New York, 1964
JP Gaul visits the lost city: New York in 1964
Cities and periods of time, and the collision of the two to produce something lasting and important. Tate Modern had a show at the start of the millennium called 'Century City' which looked at precisely that - the moment when a particular city sat at the centre of a cultural swell and appeared to embody the values of a time. So the Tate offered us connections like Vienna and Paris in the 1910s (Adolf Loos, Egon Schiele, Cubism, Fauvism, Picasso), London in the 1990s (Damien Hirst, 'Sensation', Juergen Teller) and New York in the 1970s. Hang on, run that past me again, New York in the 1970s? I do beg to differ. Nineteen-sixties New York, sitting just at the tail-end of the glorious 20-year post-war explosion of creativity, surely offers an intoxicating blend of the dying art of the abstract expressionists, the new art of the minimalists, men dressing with style and panache, the great modern jazz scene alongside the sweet pop of the Brill Building artists and the R&B of the Sue, Wand and Scepter record labels. Before the world got sloppy – not long after this I'd say in about 1972 – New York City circa 1964 had it all.
I always knew, or felt this to be intrinsically the case. The writers of Mad Men
clearly felt this way too. But getting hold of a piece of prima facie evidence, a 47-year-old piece of NYC scripture, has solidified my convictions. I am grateful to a friend of mine, who shares my cultural and sartorial prejudices, for mailing me a copy of The New York Guidebook
, published in April 1964, which also happens to be the month in which the zygote that turned into yours truly was created. You got 450 pages for 95 cents back in 1964, and essays by luminaries including Buckminster Fuller who celebrates New York City as a "Focus of Energy" and "the first great Einsteinian reality". You don't get writing like that in a Time Out
guide. Shops shops shops - that's all they tell you about now. Yet consumption plays only a minor part in this guide book, with the emphasis much more on history and culture, particularly architecture. The section on 'Shopping and Shops' fills just nine pages, the same amount as Bucky's philosophical piece, and the bit that I really wanted to know about, men's clothes shops, (referred to, of course, as 'Men's Furnishings') well it gets less attention than the section on embroidery. But there is such nonchalant authority in the book's commandment "For the average well-dressed male New Yorker, there seems to be no substitute for either BROOKS BROTHERS, or J.PRESS. CHIPP and PAUL STUART are said by some to be slightly less expensive and to sell exactly the same stock." Actually I can't read that with an American accent in my head - I hear Jeeves. Oh that one day I'll pick up a London guide book and it will say "For the average well-dressed Londoner there seems to be no substitute for either John Simons
, eBay or a few tatty second-hand shops."
Reading this book largely provokes a sense of melancholy as one ponders what seems to me to be a lost civilisation but there are elements which jar with a modern, perhaps more progressive sensibility. A chapter is devoted to "What to do While Your Husband Keeps Business Appointments" - good advice here girls, including tip number one - "The first thing I recommend is to stay out of his life while he is involved with his work". Mad Men doesn't exaggerate, it underplays the subordination of women! NYC beyond Manhattan largely doesn't feature and neither, come to that, does the city beyond the Upper East Side. Some of the advice given is so strange it's beyond offensive - check this out "You will see, if you are lucky, the shadowy silent figures of two people carefully sorting through the refuse. They are scavengers. Not bums nor indigents. The life of a scavenger is a hard one but exciting. There is always the possibility of hitting the jackpot through someone's mistake. Do not be afraid of them." That's a novel take on poverty and a potent corrective to my bleeding heart liberal values…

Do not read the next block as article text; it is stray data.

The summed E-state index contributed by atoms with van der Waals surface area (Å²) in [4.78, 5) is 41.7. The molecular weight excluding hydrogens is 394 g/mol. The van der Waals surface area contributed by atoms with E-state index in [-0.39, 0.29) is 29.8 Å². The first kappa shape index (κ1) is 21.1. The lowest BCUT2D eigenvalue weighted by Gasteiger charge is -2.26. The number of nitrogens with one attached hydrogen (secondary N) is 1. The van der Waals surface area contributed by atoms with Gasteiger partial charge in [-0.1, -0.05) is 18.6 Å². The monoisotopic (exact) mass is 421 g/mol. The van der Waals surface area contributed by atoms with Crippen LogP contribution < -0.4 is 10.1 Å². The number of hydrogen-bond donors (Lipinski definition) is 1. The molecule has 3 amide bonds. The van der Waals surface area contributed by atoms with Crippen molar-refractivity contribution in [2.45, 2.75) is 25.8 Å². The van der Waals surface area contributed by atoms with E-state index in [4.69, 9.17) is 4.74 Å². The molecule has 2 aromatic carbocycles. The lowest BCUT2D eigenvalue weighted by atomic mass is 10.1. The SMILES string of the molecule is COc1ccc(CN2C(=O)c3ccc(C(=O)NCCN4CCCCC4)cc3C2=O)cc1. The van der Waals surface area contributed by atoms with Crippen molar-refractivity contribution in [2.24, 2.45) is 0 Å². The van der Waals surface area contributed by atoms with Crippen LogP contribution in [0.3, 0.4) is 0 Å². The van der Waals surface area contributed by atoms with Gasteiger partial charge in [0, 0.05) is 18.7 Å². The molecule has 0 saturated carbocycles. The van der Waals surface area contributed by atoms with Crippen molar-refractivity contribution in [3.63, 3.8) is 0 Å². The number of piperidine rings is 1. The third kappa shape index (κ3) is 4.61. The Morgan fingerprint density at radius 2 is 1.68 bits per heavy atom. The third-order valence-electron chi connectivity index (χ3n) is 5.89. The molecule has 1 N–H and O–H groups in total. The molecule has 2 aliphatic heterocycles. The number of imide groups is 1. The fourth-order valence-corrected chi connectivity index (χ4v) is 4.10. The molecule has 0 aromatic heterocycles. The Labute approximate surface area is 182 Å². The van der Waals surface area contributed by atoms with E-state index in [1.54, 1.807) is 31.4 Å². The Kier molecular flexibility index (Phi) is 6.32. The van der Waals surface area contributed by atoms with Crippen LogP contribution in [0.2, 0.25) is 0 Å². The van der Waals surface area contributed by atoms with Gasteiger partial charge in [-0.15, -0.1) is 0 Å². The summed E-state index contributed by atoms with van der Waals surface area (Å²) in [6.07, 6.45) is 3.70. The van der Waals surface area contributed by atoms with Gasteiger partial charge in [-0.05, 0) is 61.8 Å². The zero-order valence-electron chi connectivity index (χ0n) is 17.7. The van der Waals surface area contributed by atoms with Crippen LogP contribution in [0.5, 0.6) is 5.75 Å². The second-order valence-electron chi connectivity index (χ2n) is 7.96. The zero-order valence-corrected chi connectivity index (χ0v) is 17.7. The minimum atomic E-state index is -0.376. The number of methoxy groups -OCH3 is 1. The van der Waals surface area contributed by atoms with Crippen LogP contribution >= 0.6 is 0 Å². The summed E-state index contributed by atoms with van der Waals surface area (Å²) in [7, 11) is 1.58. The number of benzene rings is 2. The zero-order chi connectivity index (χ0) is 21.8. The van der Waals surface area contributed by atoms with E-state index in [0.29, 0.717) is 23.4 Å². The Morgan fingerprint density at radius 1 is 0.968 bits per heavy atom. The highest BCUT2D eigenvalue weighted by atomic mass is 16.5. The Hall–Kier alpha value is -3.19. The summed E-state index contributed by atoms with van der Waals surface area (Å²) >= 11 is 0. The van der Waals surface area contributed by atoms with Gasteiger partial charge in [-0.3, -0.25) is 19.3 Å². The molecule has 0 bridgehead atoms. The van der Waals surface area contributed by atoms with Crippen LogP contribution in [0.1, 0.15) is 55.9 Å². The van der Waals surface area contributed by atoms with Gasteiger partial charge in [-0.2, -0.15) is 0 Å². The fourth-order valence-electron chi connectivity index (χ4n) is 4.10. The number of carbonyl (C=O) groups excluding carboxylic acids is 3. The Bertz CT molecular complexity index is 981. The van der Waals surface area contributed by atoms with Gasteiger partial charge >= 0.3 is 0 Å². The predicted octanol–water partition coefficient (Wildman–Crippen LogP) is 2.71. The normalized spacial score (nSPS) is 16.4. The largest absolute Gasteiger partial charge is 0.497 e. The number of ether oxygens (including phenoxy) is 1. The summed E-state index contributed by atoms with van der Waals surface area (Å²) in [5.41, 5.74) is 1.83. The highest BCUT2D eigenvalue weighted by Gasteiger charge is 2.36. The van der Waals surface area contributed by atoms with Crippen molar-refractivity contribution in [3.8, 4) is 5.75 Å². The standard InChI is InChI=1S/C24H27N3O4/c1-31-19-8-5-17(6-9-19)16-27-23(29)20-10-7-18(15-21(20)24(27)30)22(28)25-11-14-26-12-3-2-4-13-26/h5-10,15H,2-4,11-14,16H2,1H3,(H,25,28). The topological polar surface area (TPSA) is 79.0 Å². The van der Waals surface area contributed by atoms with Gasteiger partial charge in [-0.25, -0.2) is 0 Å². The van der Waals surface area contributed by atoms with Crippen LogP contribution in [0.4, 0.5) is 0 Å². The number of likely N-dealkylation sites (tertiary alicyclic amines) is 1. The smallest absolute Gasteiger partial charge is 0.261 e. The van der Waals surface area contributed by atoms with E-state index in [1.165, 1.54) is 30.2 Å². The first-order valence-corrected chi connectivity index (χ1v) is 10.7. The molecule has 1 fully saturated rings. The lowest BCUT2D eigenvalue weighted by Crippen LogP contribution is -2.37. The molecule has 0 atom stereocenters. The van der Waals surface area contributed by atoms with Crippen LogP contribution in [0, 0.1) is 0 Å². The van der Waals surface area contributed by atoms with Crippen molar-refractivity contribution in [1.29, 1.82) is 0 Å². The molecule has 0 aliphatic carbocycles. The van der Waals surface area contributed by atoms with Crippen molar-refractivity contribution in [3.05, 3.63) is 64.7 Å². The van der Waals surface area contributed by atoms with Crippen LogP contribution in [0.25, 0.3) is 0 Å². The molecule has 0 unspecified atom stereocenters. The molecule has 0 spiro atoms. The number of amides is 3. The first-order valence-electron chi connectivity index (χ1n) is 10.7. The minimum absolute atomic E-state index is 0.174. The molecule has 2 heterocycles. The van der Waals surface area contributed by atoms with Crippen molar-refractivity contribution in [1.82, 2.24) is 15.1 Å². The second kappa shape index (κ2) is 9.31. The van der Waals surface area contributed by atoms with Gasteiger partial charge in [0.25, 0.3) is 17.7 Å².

The book's charm is greatly enhanced by the inclusion of a number of illustrations by somebody called Jay Robinson. They are throughout the book and are rather sketchy, often unfinished, but always interesting. All New York is captured - the great skyscrapers, traffic, jazz musicians, children - but my favourite, and the one, curiously, he seems to have detailed the most, is of a couple from the "well-publicized colony of the city's nonconformists". There is love in his sketch of the man in goatee and horn-rims and the girl is a forlorn ringer for Natalie Wood inLove With The Proper Stranger, made the year before this book came out. Truly, here is a book to perfectly accompany the act of listening to Bill Evans at the Village Vanguard in 1961 - a compelling visit to a vanished sensibility, often charming, occasionally rather disturbing, and much like New York itself.
Readers are strongly advised to visit The Syllabus, JP Gaul's absorbing blog in which he muses on literature, gloomy streets, the perfect button-down shirt and points in between.
In the belly of the bridge →
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